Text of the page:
Tulane researchers examine relationship between viral dose and COVID-19 severity

Tulane researchers examine relationship between viral dose and COVID-19 severity

Over the course of the COVID-19 pandemic, scientists have strived to answer basic questions about the amount of SARS-CoV-2 virus required to cause an infection and how that viral dose influences disease severity. Answers to these questions help drive public health decisions to keep public spaces safe and serve as the foundation for future COVID-19 research.


Tulane researchers Chad Roy, PhD, and Dr. Gregory Bix were among a group of scientists who co-authored a review of 115 peer-reviewed studies to identify gaps in current knowledge and suggest opportunities for future research into SARS-CoV-2 and COVID-19. Their conclusions were published in Clinical Infectious Diseases.


Understanding how SARS-CoV-2 is transmits from one person to another has been key to halting its spread. This review found that the virus is primarily transmitted through the inhalation of particles containing virus (not through contact surfaces), and that the ability of those particles to infect is dependent both on the environment and the unique physiology of the individual. Concentration of viral particles plus the length of time one is in contact with those particles ultimately determines one’s exposure.


Importantly, the team concluded that the viral dose, or amount of infectious virus transmitted from one person to another, does not appear to affect disease severity. In practical terms, this means that an individual who inhales a greater number of infectious particles will not necessarily experience more severe disease than an individual who is infected with a smaller amount. However, the likelihood of becoming infected may rise with the size of that “dose.” The review concluded that some interventions, such as the practice of wearing face masks, can reduce the risk of infection by reducing exposure but would likely not affect severity of disease if infected.


Roy, professor of microbiology and immunology and director of infectious disease aerobiology at the Tulane National Primate Research Center, believes that the more important factor in determining disease severity is the unique vulnerabilities of the host, or the person that becomes infected.


“While we are still learning a lot about the size of the dose required to induce infection, it’s apparent that the relationship between an individual and the virus dictates disease severity more than the size of the dose,” Roy said.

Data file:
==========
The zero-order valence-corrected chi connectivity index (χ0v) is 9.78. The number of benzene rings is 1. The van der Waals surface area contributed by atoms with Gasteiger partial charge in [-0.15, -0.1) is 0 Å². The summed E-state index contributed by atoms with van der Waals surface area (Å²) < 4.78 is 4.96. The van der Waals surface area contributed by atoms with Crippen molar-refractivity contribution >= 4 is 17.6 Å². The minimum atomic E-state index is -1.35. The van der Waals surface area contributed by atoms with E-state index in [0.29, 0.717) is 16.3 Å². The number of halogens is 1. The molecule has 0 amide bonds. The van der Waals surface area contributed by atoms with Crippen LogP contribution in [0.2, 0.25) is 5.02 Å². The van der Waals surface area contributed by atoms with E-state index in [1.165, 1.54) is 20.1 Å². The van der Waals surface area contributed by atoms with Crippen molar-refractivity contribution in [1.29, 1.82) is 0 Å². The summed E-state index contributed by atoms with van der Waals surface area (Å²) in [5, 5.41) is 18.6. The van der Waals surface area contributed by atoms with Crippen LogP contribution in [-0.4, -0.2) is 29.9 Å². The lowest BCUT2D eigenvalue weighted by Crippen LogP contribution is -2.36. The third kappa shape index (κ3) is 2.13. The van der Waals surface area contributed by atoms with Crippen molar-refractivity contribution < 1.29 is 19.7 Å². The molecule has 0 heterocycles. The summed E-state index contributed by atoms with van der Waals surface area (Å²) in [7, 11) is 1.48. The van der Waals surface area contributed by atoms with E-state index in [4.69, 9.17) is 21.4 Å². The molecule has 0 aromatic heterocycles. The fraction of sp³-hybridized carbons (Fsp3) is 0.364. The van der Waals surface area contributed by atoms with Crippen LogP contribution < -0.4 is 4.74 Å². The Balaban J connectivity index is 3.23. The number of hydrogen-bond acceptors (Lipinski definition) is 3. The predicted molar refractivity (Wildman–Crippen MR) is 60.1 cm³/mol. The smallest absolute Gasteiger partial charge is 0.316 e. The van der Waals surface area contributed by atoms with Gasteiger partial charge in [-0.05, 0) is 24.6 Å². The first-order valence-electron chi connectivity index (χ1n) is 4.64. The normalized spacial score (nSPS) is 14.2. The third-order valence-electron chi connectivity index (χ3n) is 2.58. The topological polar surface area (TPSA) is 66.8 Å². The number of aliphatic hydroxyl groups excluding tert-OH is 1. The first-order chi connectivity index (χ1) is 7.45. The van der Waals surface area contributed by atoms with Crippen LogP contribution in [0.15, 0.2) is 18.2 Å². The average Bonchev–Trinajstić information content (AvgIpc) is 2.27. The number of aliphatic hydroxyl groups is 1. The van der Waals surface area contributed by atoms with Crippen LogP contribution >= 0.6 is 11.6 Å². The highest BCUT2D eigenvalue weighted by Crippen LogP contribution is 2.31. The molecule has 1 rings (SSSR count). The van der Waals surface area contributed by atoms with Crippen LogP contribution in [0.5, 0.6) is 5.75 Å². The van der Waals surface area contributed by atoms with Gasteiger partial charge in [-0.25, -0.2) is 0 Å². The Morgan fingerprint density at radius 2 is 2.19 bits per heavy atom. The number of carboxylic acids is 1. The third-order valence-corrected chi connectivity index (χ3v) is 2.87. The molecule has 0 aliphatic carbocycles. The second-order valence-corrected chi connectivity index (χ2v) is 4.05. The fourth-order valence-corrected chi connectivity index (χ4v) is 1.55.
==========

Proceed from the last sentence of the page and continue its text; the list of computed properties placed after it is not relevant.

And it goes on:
Throughout the pandemic, one of the most vexing concerns is why some people get so sick while others are asymptomatic. While disease severity is associated with older age, male sex, certain comorbidities and smoking, the authors also note that neither lack of comorbidities nor younger age guarantee mild disease, and that much is yet to be learned about what makes certain individuals susceptible to severe disease and death. “Long COVID” or symptoms that linger long after the acute period of illness is still being investigated as data continues to accrue.


Bix, professor and vice chair of neurosurgery and neurology, director of COBALT (COVID-19 biobank and library at Tulane), and director of the clinical neuroscience research center, concludes that the key to better understanding COVID disease outcomes lies in increasingly refined pre-clinical and epidemiologic studies.


“No single study can perfectly model the disease or transmission in the way that humans experience it in the real world,” Bix said. “But as we continue to accrue preclinical and epidemiologic studies, will be able to piece together a more complete understanding between dose, infection, and disease severity.”


This literature review was also coauthored by corresponding author Lisa Brousseau, ScD; Kristine Moore, MD, MPH; Angela Ulrich, MD, MPH; and Michael Osterholm, PhD, MPH of the Center for Infectious Disease Research Policy (CIDRAP); Kevin Escandón, MD, MSc of the Universidad del Valle School of Medicine; Saskia Popescu, PhD, MPH and Angela Rasmussen, PhD of the Georgetown Center for Global Health Science and Security; Angela Ulrich.